The tunic that the players of the northern club will wear next season in the BGL League.  (Photo:

The tunic that the players of the northern club will wear next season in the BGL League.  (Photo:

A new shirt made of coffee grounds and recycled plastic bottles, electric cars, reusable bottles... Luxembourg club FC Wiltz 71 is trying to follow the path of Forest Green Rovers, the greenest football club in the world.

"The greenest jersey in the world!" That's how Michaël Schenk, the president of Wiltz football club, describes the shirt his players will wear next season in the BGL Ligue, the Luxembourg D1. "Actually, it's not really me saying it. It's just what the company that makes it calls it," he smiles.

The company in question is called PlayerLayer and has a reputation in the industry. And for good reason, it is the company that makes the Forest Green Rovers tunic, the benchmark in terms of ecological exemplarity in football. Although this team from the county of Gloucestershire (not far from Wales) only plays in League Two, i.e. the fourth tier of English football, it has been recognised by the all-powerful Fifa (the international federation) as being "the greenest club in the world". It is true that FGR, as it is known, has distinguished itself in recent years in a number of other ways, from the installation of solar panels, to the first certified organic lawn fed with cow dung, to the provision of vegan food, and the construction of a 5,000-seat stadium... all made of wood.

It is made of... coffee

What's so special about the jersey that FGR has already tested this season and that Wiltz will wear in a few weeks? Well, it's made from... coffee and recycled plastic bottles. A "sustainable" alliance that apparently allows for a more efficient sport than the "old generation" of ecological jerseys, which are only made of recycled plastic. Each of these shirts is now made from three cups of recycled coffee grounds and five bottles.

"We signed a sponsorship agreement with PlayerLayer (for a sum estimated at around €20,000, editor's note)", Michaël Schenk continues. "Thanks to this, this British firm 'offers' us our two sets of jerseys for the first team, i.e. about sixty pieces, but also the equipment for the training sessions. They are made of recycled plastic bottles.”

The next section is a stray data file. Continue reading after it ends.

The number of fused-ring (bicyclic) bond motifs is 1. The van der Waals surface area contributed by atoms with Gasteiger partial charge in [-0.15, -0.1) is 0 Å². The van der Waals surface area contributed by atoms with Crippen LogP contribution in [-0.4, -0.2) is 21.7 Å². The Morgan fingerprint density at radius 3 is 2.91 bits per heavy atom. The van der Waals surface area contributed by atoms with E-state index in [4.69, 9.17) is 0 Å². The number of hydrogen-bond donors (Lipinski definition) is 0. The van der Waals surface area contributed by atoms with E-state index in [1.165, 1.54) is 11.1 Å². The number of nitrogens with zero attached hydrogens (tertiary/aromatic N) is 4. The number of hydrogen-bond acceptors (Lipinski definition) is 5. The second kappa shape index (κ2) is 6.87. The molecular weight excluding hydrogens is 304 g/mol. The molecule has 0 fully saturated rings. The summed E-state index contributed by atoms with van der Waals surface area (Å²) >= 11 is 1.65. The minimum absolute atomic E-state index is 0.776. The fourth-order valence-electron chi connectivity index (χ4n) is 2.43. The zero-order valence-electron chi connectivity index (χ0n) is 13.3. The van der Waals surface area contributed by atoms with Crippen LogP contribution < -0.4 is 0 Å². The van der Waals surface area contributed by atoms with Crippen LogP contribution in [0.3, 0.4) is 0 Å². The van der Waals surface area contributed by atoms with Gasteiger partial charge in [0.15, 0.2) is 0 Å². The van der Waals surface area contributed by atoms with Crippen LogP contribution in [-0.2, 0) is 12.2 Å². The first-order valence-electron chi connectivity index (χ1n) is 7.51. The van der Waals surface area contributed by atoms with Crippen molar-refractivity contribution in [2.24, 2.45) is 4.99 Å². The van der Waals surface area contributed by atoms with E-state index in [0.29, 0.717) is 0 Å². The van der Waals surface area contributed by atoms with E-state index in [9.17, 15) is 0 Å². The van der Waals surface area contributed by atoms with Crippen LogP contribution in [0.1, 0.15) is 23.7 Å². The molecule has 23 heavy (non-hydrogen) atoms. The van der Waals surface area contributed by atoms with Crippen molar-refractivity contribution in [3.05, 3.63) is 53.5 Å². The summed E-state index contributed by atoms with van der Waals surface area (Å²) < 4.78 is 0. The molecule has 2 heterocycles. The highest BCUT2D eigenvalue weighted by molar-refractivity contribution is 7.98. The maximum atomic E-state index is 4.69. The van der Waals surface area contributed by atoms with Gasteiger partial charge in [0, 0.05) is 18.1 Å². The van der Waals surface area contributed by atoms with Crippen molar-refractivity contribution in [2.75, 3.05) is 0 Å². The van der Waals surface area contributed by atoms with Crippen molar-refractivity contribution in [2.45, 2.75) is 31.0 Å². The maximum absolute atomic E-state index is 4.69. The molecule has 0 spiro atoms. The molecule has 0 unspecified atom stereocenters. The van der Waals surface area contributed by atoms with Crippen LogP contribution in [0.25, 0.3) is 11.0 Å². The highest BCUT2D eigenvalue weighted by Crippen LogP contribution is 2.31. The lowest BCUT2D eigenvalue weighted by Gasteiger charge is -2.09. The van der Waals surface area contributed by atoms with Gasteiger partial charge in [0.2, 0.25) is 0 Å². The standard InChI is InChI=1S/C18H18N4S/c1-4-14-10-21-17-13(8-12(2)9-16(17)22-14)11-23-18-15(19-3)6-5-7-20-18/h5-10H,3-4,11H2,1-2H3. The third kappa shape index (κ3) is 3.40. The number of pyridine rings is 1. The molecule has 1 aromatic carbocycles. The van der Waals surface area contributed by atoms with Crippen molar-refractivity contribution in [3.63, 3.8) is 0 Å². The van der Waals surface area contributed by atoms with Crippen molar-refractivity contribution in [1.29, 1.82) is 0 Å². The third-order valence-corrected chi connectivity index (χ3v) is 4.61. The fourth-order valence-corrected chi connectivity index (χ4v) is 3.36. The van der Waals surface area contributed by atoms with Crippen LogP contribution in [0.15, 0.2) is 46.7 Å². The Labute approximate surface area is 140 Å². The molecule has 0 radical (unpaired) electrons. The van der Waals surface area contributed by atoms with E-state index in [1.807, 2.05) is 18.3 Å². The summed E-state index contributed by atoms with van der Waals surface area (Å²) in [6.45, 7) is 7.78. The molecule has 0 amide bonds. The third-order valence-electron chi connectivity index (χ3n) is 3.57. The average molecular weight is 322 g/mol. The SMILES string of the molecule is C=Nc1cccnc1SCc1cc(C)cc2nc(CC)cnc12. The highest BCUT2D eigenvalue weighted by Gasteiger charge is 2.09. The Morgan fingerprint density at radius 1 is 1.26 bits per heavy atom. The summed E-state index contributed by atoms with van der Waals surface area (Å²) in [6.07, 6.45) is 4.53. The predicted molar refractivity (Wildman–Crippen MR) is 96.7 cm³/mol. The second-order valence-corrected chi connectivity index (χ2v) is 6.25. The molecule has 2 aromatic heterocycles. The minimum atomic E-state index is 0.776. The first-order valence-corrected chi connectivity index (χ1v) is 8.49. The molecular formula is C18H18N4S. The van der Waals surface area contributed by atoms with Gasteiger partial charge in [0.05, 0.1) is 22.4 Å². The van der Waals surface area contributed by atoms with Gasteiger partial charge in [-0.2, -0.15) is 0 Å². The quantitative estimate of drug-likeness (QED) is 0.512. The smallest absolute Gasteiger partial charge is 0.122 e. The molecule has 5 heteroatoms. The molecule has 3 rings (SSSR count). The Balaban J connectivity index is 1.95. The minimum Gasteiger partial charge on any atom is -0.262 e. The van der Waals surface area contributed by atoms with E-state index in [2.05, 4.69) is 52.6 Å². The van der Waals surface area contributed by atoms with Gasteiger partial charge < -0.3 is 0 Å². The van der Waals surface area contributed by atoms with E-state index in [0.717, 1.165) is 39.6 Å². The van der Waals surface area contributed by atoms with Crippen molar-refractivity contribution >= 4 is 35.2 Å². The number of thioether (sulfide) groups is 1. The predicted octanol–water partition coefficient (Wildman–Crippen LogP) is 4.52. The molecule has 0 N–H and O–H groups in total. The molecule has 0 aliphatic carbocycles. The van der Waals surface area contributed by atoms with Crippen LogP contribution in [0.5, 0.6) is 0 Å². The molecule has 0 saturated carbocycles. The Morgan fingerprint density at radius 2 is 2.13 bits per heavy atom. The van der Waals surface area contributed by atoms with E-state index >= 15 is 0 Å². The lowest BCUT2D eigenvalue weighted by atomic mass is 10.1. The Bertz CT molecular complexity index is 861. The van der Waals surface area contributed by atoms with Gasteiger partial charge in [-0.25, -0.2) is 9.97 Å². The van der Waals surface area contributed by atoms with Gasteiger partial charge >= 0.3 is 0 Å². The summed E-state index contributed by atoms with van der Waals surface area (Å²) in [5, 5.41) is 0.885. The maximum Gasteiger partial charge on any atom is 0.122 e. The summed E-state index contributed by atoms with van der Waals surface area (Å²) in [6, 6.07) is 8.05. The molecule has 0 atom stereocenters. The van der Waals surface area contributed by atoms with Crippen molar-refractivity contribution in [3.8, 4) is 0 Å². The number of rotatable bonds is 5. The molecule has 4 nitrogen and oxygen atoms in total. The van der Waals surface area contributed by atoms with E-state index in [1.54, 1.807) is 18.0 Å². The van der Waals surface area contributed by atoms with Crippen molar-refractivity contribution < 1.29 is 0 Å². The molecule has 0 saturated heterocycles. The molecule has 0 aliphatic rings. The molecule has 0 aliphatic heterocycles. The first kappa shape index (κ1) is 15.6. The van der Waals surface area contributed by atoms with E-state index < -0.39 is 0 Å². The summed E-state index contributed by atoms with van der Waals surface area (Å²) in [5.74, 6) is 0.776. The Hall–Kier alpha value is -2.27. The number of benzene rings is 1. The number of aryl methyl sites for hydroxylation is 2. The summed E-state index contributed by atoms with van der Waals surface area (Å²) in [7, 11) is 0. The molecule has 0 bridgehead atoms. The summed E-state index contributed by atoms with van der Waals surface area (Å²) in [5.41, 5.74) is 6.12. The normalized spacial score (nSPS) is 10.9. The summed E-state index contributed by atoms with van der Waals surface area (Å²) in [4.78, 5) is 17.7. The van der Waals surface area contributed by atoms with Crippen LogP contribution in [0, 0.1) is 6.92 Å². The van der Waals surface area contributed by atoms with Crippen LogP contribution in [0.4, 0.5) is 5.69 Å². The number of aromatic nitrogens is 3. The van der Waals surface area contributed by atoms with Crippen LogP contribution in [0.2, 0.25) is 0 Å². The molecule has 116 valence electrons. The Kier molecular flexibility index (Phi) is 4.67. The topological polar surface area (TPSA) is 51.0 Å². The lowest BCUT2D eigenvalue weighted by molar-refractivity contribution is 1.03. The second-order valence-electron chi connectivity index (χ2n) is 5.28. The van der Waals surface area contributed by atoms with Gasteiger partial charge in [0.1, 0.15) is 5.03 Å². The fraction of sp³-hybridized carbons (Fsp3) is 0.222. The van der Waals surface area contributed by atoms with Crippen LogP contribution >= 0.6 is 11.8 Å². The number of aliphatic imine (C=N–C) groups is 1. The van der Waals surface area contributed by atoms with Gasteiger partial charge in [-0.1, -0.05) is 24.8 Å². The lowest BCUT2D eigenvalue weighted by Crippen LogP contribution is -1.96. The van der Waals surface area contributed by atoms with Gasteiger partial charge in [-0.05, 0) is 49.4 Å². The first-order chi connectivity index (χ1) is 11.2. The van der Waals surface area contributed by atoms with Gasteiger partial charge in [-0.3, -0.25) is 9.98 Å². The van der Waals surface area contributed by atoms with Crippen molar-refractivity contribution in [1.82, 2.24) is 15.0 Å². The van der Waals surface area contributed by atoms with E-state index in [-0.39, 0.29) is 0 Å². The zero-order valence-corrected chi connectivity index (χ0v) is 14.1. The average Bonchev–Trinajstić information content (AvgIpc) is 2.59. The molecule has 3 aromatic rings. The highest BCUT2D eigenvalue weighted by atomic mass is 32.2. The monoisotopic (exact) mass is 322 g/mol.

Bamboo shirts... for the fans

These revolutionary tunics are not the only purchases made by FC Wiltz 71 from PlayerLayer. As the club is celebrating its 50th anniversary this year, a special shirt has been put on sale for the fans. And this one is... made of bamboo! It sells for about €70. "But for each of them, we will donate €5 to plant trees in Africa", continues Michaël Schenk, for whom these shirts are only a step in the direction his club wants to take.

In January, Wiltz put in place a nine-point plan to make the club more "green".

Michaël Schenk makes no secret of the fact that while there is a real ecological idea behind this project, there is also a dose of marketing. "The two are not incompatible," explains the president of a club that finished the season in seventh place in the Luxembourg football elite. "On the one hand, it is important to stand out from the other clubs, to become 'the most responsible club in the BGL League'. On the other hand, taking social responsibility is more important than ever.

For example, the Wiltz facilities are already trying to ban the use of commercially available water bottles. "We have installed water dispensers, connected to taps with filters. These are used with reusable bottles. We have also made an agreement with Volkswagen. At the beginning of next season, the three club cars will be electric", smiles Michaël Schenk. And in the future, Wiltz would also like to run on solar energy. So they are thinking about installing panels.

"The goal is to be ready in 2025," concludes Michaël Schenk. A deadline that the club would like to coincide with a participation in the European Cup. If they succeed, they would be close to becoming the greenest club ever to participate in a European competition.